Indigestion (Dyspepsia, Upset Stomach)

  • Medical Author:
    Jay W. Marks, MD

    Jay W. Marks, MD, is a board-certified internist and gastroenterologist. He graduated from Yale University School of Medicine and trained in internal medicine and gastroenterology at UCLA/Cedars-Sinai Medical Center in Los Angeles.

  • Medical Editor: William C. Shiel Jr., MD, FACP, FACR
    William C. Shiel Jr., MD, FACP, FACR

    William C. Shiel Jr., MD, FACP, FACR

    Dr. Shiel received a Bachelor of Science degree with honors from the University of Notre Dame. There he was involved in research in radiation biology and received the Huisking Scholarship. After graduating from St. Louis University School of Medicine, he completed his Internal Medicine residency and Rheumatology fellowship at the University of California, Irvine. He is board-certified in Internal Medicine and Rheumatology.

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What is the course of dyspepsia (indigestion)?

Dyspepsia is a chronic disease that usually lasts years, if not a lifetime. It does, however, display periodicity, which means that the symptoms may be more frequent or severe for days, weeks, or months and then less frequent or severe for days, weeks, or months. The reasons for these fluctuations are unknown. Because of the fluctuations, it is important to judge the effects of treatment over many weeks or months to be certain that any improvement is due to treatment and not simply to a natural fluctuation in the frequency or severity of the disease.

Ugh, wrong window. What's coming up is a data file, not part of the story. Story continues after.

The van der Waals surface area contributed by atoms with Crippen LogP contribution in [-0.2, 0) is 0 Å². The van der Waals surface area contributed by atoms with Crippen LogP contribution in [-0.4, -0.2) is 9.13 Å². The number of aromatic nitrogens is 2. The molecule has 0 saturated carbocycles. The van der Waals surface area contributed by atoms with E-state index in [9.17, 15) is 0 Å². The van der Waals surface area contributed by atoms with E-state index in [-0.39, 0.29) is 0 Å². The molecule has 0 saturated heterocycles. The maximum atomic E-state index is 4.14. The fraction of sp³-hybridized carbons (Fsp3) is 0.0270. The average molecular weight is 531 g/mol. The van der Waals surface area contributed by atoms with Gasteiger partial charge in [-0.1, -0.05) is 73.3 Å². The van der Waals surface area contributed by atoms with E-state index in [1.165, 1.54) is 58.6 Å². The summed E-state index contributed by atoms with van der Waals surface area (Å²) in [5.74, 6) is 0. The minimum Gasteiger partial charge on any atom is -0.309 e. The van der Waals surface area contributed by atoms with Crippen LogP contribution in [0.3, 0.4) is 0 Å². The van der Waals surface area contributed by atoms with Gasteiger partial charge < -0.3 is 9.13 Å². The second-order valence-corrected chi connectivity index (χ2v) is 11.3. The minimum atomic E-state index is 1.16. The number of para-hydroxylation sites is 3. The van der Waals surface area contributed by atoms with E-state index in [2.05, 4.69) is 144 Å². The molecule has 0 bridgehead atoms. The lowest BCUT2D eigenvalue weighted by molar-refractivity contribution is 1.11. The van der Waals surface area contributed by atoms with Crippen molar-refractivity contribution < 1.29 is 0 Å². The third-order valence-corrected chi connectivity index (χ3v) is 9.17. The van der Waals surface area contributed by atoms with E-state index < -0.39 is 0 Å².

What are the complications of dyspepsia (indigestion)?

The complications of functional diseases of the gastrointestinal tract are relatively limited. Since symptoms are most often provoked by eating, patients who alter their diets and reduce their intake of calories may lose weight. However, loss of weight is unusual in functional diseases. In fact, loss of weight should suggest the presence of non-functional diseases. Symptoms that awaken patients from sleep also are more likely to be due to non-functional than functional disease.

Most commonly, functional diseases interfere with patients' comfort and daily activities. Individuals who develop nausea or pain after eating may skip breakfast or lunch because of the symptoms they experienc. Patients also commonly associate symptoms with specific foods (for example, milk, fat, vegetables). Whether or not the associations are real, these patients will restrict their diets accordingly. Milk is the most common food that is eliminated, often unnecessarily, and this can lead to inadequate intake of calcium and osteoporosis. The interference with daily activities also can lead to problems with interpersonal relationships, especially with spouses. Most patients with functional disease live with their symptoms and infrequently visit physicians for diagnosis and treatment.

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